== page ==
VINOODH MATADIN — I also think that our best images are timeless. We can show you an image from yesterday and one from 30 years ago, and people won’t know when it was taken. I think that’s really our strongest aspect.


OLIVIER ZAHM — I agree. It’s very clear in your retrospective book Pretty Much Everything, published by Taschen. It’s difficult to date the works.

INEZ VAN LAMSWEERDE — It’s the reason why there’s no chronological order. To us, it’s how these images live in our mind together and how they react to each other.


OLIVIER ZAHM — How do you keep finding inspiration?

INEZ VAN LAMSWEERDE — There’s a great thing in fashion, which is the idea of the chain reaction. We are inspired and influenced by everyone we work with. We don’t just do it alone. And I think that’s also why we could do it for that long. I’m sure it’s the same for you. You work with amazing people. I think that’s a part of why we can still go and do it.


OLIVIER ZAHM — In the end, fashion is teamwork.

INEZ VAN LAMSWEERDE — It is. I admire artists who can go to the studio by themselves every morning, but that’s not us. It’s not our life.


OLIVIER ZAHM — And you’ve always been very precise with hair and make-up.

INEZ VAN LAMSWEERDE — We have a group of people we love and who we started with and who we still work with.

VINOODH MATADIN — Hair and make-up are a language for us.

INEZ VAN LAMSWEERDE — Fashion — including hair and make-up and accessories — is a language of codes. And unfortunately, there are plenty of stylists who don’t understand that language or have the knowledge, the sense of history or the experience to play with that. We like working with people who have the same point of reference. It’s about personal experience but also diving into fashion history, about ideas on femininity and society. We look at every element of the past and we learn so much from it. It’s so exciting to de- code it and take elements and rehash them.

VINOODH MATADIN — And break the rules.


OLIVIER ZAHM — Fashion is so big now that it’s become like pop culture.

INEZ VAN LAMSWEERDE — Yes. I think fashion is losing its meaning. And its sense of style.

VINOODH MATADIN — I’m convinced that it will create a new movement that is more underground, more local, or maybe even going back…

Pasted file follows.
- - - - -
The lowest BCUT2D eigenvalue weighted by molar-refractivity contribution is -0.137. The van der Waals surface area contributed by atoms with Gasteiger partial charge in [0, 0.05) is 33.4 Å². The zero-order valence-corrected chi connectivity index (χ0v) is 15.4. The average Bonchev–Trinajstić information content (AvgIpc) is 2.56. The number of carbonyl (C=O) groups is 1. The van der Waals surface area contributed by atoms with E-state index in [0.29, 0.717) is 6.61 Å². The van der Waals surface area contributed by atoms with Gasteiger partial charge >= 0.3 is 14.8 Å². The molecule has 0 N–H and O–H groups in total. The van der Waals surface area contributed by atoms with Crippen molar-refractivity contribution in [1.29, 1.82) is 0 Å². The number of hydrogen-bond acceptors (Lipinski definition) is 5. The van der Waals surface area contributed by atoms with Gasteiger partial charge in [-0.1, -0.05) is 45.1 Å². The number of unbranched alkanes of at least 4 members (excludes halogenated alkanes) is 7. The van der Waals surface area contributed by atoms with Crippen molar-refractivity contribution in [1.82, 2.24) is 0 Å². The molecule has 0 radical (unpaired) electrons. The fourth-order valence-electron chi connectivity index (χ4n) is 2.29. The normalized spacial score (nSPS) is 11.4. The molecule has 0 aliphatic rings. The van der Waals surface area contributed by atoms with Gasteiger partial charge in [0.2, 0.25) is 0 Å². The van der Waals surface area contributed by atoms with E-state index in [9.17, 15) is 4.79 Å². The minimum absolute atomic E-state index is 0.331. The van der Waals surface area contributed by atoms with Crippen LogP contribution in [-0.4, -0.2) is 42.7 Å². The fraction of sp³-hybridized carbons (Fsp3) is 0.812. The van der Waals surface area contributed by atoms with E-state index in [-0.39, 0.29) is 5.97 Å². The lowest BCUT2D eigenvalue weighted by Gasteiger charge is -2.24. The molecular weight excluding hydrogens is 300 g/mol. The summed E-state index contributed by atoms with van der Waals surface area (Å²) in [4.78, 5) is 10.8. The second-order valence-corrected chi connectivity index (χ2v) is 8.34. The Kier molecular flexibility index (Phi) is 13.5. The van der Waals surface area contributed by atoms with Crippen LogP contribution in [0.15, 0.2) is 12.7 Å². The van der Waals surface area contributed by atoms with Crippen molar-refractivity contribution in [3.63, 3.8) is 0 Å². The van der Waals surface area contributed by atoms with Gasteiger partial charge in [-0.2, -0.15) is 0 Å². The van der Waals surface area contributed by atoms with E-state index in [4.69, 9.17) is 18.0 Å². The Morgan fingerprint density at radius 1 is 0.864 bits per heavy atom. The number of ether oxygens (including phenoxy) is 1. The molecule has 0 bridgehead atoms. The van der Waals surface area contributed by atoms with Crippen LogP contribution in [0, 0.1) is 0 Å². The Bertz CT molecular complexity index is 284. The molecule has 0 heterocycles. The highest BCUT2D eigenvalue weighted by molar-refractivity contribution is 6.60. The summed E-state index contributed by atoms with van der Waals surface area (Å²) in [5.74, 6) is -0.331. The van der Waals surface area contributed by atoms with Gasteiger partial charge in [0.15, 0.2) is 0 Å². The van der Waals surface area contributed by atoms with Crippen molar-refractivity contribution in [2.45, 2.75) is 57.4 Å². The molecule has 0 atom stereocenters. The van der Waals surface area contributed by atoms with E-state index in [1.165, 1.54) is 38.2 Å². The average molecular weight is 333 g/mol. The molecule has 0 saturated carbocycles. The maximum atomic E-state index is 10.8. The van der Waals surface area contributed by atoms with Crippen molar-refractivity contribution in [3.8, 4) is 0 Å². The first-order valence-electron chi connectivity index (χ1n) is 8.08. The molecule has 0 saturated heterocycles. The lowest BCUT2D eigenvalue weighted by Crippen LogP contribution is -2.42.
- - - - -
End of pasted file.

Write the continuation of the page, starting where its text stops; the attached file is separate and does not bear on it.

INEZ VAN LAMSWEERDE — Because everything is about mass now. I think that’s the problem: the commercialization of everything. People don’t have a chance to develop themselves quietly within their group. It immediately gets spit out on social media, or it gets picked up immediately. And right away it’s a mass phenomenon.

VINOODH MATADIN — Then with one swipe, it’s gone, you don’t remember anything anymore, and it becomes all the same. When you walk on the streets, it stays there. A billboard is there for a month or more. You can remember it. Whereas what you saw on social media, you forget immediately.

INEZ VAN LAMSWEERDE — Nothing stays because our attention spans are so short.

VINOODH MATADIN — There are no values anymore. Also, the phone format doesn’t help. It’s too small for photography. You can’t immerse yourself in the image.


OLIVIER ZAHM — So, magazines and books are still important for you, in that sense?

INEZ VAN LAMSWEERDE — Yes. I think it’s a time factor. That’s what’s beautiful about magazines and books: that you stop your day, you’re there, you immerse yourself in it. And you’re in one point of view, one edit. That’s what’s happening right now in the world in general: everything has to be for everybody, edible for everybody, easy to understand for everybody, and we miss a point of view.

VINOODH MATADIN — We need editors.


I think that’s where the magazine comes in. Its function is to say: “This is the world we’re offering to you from our point of view.” And that’s what more than ever before, people need,

but it’s being forgotten because of commercialism, globalism, and accessibility. The way things are changing in terms of inclusivity, race, and gender is incredibly important. But it doesn’t mean that you can’t have a personal point of view. I feel right now the vibe is to not have a point of view, and to please everything and everybody out of fear of criticism. I think the world needs more points of view.


OLIVIER ZAHM — Going back to magazines: is there something or someone that you dream of photographing?

VINOODH MATADIN — We always say there should be more writers. Why are intellectual people not seen as glamorous, as style icons?

INEZ VAN LAMSWEERDE — It’s exactly that, yes — scientists, artists, writers, philosophers. Why aren’t they being pushed up?


OLIVIER ZAHM — Can you see yourselves moving into film?

INEZ VAN LAMSWEERDE — Definitely. We optioned a book by Bruce Sterling, who’s a futurist. He actually wrote a short story based on our work for the book we published 10 years ago. So, we optioned his book, Holy Fire, which is a coming-of-age story about a 94-year-old woman who starts her life as a 21-year-old girl again, after a life-extension procedure. And she actually becomes a fashion photographer. It takes place 100 years from now. It’s super-duper early stages but, yes, exciting.



[Table of contents]

The 30YRS Issue #38 F/W 2022